People often cite the success of racing in Sweden as proof racing can thrive given the right opportunity. While they may be right, I tend to think they are not aware of how racing is conducted in the Scandinavian country. It is totally different than the majority of North American racing.
Yesterday, I discussed how the new racetracks will need to be developed; part of a planned multi-use residential-commercial development. The question is who will operate these developments?
Under the Swedish model, wagering is operated by ATG, who provides tote services for all forms of racing. Unlike the for-profit tracks in the United States and Canada (except for those operated by non-profits), Swedish racetracks are operated by non-profits; their concern is with racing and supporting the industry, including breeding. The sad truth is racing will not be profitable enough for a for-profit group and like it or not, decoupling will come ending the racino-era at racetracks.
What is needed is a reduction of racing dates with race dates assigned to the various non-profit tracks for meetings (race days, not actual race meets) by this national tote group. The tracks will operate in many ways as they currently are, the exception being wagering outsourced to an ATG-type group which will handle wagering on track and wagering off-track which will also provide the funds for race purses.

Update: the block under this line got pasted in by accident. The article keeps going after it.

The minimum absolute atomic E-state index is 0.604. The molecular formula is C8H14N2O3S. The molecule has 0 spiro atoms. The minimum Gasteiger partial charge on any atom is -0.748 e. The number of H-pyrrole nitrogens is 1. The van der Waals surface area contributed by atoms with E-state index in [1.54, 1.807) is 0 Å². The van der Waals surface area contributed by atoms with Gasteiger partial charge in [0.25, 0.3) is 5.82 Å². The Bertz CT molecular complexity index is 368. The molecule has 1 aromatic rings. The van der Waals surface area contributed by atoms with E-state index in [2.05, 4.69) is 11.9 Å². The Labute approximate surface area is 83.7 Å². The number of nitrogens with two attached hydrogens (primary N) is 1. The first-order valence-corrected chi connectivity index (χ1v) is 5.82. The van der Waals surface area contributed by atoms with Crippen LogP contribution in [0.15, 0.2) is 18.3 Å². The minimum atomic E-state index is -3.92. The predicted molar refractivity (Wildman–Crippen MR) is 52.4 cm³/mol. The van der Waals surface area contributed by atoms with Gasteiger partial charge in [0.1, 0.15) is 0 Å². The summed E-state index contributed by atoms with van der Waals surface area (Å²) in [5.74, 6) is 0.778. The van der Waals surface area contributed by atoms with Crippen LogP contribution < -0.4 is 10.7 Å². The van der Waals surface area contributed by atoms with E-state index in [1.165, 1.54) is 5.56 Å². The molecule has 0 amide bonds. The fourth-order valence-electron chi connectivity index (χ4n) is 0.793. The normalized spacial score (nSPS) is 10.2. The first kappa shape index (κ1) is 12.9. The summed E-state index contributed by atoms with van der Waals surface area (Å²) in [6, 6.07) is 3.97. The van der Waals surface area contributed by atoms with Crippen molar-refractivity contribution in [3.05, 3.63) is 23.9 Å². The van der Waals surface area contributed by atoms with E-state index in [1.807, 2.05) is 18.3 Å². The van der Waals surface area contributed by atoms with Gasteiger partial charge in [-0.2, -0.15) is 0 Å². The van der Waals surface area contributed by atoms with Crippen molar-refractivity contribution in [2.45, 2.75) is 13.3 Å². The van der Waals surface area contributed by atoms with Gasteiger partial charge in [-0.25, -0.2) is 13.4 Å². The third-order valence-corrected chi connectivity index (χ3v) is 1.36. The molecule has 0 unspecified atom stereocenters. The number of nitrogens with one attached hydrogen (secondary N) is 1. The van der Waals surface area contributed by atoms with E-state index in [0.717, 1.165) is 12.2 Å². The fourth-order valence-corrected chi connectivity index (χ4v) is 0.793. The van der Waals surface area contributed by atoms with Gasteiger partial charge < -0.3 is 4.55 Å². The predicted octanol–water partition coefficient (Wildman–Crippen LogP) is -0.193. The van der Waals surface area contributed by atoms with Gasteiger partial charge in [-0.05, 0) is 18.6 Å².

Under this ATG organization, with race meets scheduled by them, they will be able to organize marketing for specific meets and the promotion of wagering. Development of new wager types would be one of the missions of this organization, creating new parlay type bets and their V wagers such as the V75 or V86. With one group leading the charge, they will be able to be the point group responsible for getting the wager a large national audience, such as ticket sales through lottery agents (how do you think Megamillions and Powerball become national games). The promise of a nationalized wager with the potential of large pools and payoffs will generate income for the various states, as they seek to modernize their offerings.
What do you do about ADWs? U.S. law provides anti-trust protection to these companies so they will still need to be given access to the signals as currently done. This national wagering agency will need to compete with the ADWs to draw market share to them away from the ADWs
Yes, changes will need to happen on the state levels for this to happen. With many states already allowing ADWs to come in an accept wagers, time will be needed, but eventually state commissions will come around (note this plan doesn't do anything regarding licensing and non-wagering regulations).